Irving Fine (1914-1962), a Piston student at Harvard, was an academic neo-classicist who wrote serious but eclectic music; Stravinsky's influence weighed heavily, and it colored his Music to such an extent that he was once thought a mere imitator. "Toccata Concertante", from 1947, could be a movement from a Stravinsky symphony, revealing Fine's inability-at that time-to escape the master's style, but also demonstrating his superb craftsmanship. "Serious Song": A Lament for String Orchestra (1955) is still solidly tonal, and it reflects the sonorities of earlier string writing, from Vaughan Williams to Ernest Bloch. With "Symphony 1962" Fine opens up at last. Copland calls the symphony "dramatically dissonant and daring." It has the feel of a major work though it mostly lacks classical structure, nothing ever seems diffuse. Its three movements are Intrada, Capriccio, and Ode, the last a big, free-wheeling finale with a dramatic finish. The symphony is played to the hilt by the Boston orchestra in the composer-led live performance. Maestro Leinsdorf does equally well with the other works.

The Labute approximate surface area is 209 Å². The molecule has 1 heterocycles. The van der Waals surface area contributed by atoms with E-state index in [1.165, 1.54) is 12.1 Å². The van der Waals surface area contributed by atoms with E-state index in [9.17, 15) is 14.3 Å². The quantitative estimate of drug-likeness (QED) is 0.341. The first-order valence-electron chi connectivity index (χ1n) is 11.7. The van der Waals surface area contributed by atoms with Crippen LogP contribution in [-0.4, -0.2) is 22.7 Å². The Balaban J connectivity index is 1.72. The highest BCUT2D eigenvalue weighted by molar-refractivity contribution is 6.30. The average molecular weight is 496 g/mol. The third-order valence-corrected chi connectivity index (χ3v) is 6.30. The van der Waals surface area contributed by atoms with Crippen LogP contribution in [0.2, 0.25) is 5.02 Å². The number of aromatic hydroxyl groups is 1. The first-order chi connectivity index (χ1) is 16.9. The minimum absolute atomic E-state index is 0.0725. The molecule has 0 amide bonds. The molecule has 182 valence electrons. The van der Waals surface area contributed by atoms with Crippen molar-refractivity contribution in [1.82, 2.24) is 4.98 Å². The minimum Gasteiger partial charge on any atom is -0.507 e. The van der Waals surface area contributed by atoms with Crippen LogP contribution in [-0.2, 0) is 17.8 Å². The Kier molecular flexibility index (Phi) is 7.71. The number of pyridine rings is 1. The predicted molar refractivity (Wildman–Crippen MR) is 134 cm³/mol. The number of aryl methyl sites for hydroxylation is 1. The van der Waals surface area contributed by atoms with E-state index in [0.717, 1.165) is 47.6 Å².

Phoenix has done a fine job remastering a Desto LP, in turn licensed from RCA; the sound on this disc has all the clarity and impact of its 1966 "White Dog" original, LSC-2829. All but the final paragraph of Aaron Copland's notes are reprinted here, as are an abbreviated version of Arthur Cohn's biographical notes and all of his analyses of the three works. Phoenix should be thanked for enabling a new Generation of music lovers to get to know Irving Fine.
James H. North, Fanfare Magazine